This is Lola.
Lola was one of five puppies born by emergency caesarean Section on the 20th September 2017.
This was our first litter and a very well planned one with all available prebreeding screening carried out. We were delighted with Ellie's bundles of joy and she was a fantastic mum always caring for her brood.
On day three, Lola was noted to be wet and leaking urine. She was given antibiotics by our local vet incase an infection was present. However it appeared that Lola more than likely had ectopic ureters (where the ureters bypass the bladder and open up into the urethra). She was totally incontinent all the time but had slight bladder function as she could voluntarily urinate tiny amounts.
I was advised we may have to say goodbye to her? Feeling absolutely devastated, I looked at her face, how could I possibly let her go? She was perfect in every other way. I needed to give her a chance, I owed her the chance to have a life!
I began researching ectopic ureters and we were then referred to The Queens Veterinary College in Cambridge who were undertaking research and treatment into ectopic ureters in Golden Retrievers. We sent DNA samples to the AHT for their research into the condition and the plan then was to continue to bath daily and protect her skin to prevent urine scalding and infection until she reached 12 weeks of age, the age she could undergo investigations and treatment at the Queens.
We kept on with the daily bathing and protecting her skin with Cavilon spray and then Isoderm during a flare up, along with regular urinalysis and antibiotics when needed. Her bath's started off in a desert bowl, progressing onto a washing up bowl, then the main bath as she grew. All this time, she remained a playful and happy pup, who loved her cuddles, loved her Mum and us, but most importantly loved her life.
Lola went to the Queens in December 2017 where a diagnosis of ectopic ureter on her left side was confirmed. She underwent laser ablation surgery to the left ureter. The right ureter although positioned in her bladder but very low down close to the bladder neck was left alone in the hope that as she grew, the position would improve. She also had an abnormal band of tissue lasered and further scans to rule out a possible liver shunt due to some bloods being slightly abnormal. Luckily a liver shunt was ruled out.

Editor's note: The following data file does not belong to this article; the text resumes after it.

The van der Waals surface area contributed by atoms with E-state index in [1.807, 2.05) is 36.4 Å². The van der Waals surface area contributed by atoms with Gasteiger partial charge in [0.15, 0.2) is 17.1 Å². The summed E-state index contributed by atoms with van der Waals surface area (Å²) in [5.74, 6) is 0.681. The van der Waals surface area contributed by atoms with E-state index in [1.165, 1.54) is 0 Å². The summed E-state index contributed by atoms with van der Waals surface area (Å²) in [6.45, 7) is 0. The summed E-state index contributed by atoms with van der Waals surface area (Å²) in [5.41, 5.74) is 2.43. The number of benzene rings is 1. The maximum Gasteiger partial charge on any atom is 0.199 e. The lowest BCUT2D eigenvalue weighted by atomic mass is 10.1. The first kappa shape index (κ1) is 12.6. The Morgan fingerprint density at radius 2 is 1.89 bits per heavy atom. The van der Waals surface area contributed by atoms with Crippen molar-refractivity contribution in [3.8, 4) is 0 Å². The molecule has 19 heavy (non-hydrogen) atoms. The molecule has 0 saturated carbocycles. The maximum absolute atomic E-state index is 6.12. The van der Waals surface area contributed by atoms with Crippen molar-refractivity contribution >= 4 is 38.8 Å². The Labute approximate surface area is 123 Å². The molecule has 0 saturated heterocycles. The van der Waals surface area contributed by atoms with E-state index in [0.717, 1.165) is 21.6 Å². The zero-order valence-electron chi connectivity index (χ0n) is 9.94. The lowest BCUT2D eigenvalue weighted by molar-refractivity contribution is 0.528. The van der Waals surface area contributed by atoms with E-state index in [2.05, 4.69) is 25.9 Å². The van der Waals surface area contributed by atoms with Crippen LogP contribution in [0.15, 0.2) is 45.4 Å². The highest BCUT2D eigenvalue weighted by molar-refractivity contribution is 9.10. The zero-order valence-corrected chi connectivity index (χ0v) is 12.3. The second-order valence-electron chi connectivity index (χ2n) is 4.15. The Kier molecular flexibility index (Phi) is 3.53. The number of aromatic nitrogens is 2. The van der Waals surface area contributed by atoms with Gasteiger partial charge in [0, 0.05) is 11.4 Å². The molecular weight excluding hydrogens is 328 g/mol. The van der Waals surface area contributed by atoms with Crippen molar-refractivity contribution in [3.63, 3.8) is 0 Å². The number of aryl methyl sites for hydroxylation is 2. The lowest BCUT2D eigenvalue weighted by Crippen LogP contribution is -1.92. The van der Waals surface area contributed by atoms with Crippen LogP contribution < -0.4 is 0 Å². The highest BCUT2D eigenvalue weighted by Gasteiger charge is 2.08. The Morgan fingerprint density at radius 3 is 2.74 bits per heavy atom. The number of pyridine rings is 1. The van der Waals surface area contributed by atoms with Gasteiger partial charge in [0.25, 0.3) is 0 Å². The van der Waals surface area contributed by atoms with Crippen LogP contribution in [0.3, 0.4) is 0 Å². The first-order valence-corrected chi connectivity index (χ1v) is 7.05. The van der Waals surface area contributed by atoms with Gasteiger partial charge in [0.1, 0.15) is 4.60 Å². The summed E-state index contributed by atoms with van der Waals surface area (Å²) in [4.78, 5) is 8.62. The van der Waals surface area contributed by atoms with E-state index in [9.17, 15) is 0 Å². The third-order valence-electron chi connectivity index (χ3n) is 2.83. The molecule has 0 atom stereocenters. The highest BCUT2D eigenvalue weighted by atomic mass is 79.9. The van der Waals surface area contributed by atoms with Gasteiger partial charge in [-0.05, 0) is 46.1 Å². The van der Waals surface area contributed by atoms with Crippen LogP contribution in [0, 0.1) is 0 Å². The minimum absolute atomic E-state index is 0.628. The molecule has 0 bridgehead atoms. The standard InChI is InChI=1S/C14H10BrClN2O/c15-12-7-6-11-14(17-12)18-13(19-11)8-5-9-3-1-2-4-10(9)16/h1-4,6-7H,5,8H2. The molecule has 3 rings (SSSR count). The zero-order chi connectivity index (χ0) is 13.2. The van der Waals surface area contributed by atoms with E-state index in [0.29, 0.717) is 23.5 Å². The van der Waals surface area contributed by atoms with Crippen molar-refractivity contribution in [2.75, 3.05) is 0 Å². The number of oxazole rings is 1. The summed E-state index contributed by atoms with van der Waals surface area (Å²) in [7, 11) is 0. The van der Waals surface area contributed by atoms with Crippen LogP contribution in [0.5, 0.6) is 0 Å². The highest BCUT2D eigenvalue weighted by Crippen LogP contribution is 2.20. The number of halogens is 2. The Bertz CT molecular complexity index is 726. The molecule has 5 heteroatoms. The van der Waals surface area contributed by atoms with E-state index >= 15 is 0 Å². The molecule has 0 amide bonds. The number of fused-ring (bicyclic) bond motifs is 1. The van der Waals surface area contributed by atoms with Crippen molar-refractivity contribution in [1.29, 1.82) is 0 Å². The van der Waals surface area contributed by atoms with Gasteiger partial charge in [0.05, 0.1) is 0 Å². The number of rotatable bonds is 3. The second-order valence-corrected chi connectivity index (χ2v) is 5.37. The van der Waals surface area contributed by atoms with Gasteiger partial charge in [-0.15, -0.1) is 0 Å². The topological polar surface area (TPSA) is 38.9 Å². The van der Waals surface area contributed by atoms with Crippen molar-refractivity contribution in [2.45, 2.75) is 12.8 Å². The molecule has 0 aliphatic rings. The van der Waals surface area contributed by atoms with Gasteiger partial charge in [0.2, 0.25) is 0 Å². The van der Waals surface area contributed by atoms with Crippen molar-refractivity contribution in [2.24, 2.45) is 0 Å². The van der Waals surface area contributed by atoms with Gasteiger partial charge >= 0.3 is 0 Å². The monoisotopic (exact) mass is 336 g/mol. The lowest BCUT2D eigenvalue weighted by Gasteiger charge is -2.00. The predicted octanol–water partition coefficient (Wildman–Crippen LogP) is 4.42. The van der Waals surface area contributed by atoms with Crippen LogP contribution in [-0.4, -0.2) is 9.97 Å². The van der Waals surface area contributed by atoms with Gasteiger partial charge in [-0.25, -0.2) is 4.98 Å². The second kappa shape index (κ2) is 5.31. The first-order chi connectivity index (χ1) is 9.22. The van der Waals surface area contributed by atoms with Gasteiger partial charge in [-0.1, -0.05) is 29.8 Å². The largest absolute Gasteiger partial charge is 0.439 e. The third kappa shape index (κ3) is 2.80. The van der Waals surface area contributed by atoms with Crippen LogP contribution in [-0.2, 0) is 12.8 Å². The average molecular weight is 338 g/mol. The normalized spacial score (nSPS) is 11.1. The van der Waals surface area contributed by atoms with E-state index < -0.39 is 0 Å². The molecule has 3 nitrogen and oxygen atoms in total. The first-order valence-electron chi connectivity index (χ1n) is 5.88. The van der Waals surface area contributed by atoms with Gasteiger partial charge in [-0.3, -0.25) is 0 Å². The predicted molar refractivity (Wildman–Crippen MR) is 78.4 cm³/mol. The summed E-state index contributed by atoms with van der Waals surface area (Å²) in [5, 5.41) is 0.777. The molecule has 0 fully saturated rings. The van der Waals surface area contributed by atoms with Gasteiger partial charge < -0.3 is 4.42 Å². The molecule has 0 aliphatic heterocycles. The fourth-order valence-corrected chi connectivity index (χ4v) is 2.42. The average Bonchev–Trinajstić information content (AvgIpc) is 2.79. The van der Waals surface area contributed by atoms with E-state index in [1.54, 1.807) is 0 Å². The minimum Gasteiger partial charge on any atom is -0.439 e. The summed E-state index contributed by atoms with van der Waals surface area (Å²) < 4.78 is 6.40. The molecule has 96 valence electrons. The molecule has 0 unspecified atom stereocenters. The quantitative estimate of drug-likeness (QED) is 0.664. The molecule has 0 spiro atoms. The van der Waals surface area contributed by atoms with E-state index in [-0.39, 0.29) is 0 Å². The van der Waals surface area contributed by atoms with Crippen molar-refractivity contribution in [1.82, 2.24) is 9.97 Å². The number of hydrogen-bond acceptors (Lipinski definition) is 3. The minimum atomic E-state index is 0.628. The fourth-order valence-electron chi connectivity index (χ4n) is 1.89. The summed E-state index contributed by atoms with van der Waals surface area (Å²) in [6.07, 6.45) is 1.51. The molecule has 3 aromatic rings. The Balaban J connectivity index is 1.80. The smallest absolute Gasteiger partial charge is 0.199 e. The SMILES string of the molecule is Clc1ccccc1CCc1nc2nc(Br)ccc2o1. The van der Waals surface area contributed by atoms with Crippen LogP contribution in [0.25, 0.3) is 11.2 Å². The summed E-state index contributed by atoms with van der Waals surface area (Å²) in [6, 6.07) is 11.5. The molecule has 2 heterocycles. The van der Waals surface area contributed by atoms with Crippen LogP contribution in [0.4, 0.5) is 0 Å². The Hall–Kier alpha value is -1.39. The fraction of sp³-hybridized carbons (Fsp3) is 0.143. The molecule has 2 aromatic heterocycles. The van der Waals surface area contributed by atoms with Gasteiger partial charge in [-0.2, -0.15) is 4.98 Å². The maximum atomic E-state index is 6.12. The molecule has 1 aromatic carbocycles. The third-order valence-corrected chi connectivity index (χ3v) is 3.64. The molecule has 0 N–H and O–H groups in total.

Off we went home, praying our beloved Lola would become drier in the days to follow. Sadly this wasn’t the case, and despite further antibiotics, she became much more severely incontinent as she grew bigger with further infections occurring. We had to battle to keep her skin as dry and protected as possible to prevent urine burns.
We took her back to the Queens at Cambridge in early May once she had reached 7 months of age for further cystoscopy and possible laser ablation. This time, both ureters were now positioned abnormally low down deep into the bladder neck, therefore both sides were lasered right back. Lola also underwent urodynamic studies and this confirmed a very poor bladder function with severely weak sphincter, and a second diagnosis of urethral sphincter mechanism incompetence was made.